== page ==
Locrian Mode


The Locrian Mode is a musical mode in Western music, belonging to the seven church modes. It is often recognized for its unstable and dissonant quality.

In the Locrian mode, each note is assigned a specific degree within the scale, following the pattern: half, whole, whole, half, whole, whole, whole (1-b2-b3-4-b5-b6-b7). For example, in the key of C Locrian, the corresponding note names and pitches are: C (root), D♭ (minor second), E♭ (minor third), F (fourth), G♭ (diminished fifth), A♭ (minor sixth), B♭ (minor seventh), and C (octave).

What sets the Locrian mode apart is its diminished fifth (also known as a tritone) between the root and the fifth degree. This diminished fifth creates a dissonant and tense quality, giving the mode an unsettling and unresolved character. The Locrian mode is considered the most unstable of the seven modes due to its lack of a stable tonic triad. Because of its inherent instability, the Locrian mode is rarely used in traditional Western music and is not often employed for creating melodies or harmonies. However, it can find application in experimental or avant-garde compositions where dissonance and instability are intentionally sought after.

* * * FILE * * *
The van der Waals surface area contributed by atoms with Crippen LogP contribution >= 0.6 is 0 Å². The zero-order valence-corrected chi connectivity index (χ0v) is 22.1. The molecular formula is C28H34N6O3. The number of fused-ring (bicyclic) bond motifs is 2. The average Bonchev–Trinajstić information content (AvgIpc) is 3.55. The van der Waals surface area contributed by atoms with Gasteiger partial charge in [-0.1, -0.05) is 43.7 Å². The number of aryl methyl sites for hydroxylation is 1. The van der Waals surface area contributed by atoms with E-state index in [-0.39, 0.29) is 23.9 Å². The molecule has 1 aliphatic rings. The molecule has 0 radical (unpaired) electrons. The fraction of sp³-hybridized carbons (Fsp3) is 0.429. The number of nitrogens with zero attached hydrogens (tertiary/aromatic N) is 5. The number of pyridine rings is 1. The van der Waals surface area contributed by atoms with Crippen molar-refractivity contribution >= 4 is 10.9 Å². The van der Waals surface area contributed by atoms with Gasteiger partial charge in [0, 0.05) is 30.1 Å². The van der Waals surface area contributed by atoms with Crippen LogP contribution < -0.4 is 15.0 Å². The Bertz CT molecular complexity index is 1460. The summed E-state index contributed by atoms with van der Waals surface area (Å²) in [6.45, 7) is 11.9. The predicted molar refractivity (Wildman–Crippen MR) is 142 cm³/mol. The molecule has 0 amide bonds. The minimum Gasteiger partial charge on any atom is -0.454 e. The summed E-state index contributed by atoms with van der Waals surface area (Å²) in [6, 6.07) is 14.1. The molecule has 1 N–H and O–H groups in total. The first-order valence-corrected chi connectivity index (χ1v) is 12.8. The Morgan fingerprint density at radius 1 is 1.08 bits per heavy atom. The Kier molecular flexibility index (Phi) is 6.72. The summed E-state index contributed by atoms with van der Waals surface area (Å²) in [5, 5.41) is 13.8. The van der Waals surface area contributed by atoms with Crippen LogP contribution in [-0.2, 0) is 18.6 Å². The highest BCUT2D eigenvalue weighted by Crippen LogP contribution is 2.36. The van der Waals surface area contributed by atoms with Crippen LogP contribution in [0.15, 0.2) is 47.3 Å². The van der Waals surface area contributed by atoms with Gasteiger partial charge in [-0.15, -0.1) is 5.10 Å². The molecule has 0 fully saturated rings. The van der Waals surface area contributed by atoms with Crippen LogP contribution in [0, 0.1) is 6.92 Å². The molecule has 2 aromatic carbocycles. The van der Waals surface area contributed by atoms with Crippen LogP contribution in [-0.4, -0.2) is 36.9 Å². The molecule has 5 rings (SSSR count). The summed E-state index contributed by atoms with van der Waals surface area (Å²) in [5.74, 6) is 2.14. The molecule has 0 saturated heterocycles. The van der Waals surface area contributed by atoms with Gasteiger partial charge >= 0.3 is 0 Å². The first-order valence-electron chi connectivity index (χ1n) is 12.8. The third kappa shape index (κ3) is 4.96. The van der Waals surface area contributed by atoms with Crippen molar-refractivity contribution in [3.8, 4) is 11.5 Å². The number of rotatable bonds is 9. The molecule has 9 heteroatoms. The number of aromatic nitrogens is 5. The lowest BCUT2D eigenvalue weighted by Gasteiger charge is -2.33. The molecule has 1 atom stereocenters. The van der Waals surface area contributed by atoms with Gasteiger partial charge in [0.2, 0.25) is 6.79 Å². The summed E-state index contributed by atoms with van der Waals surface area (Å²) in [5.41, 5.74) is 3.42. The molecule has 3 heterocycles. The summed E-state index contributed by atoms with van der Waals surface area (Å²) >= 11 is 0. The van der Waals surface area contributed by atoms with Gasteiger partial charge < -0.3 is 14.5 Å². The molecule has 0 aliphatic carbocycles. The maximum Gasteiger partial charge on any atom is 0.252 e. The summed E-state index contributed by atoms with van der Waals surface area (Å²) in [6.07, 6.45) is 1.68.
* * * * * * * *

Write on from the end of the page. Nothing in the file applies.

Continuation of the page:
Example of Locrian Mode

The Locrian Mode Explained In 2 Minutes (The Scariest Major Mode!)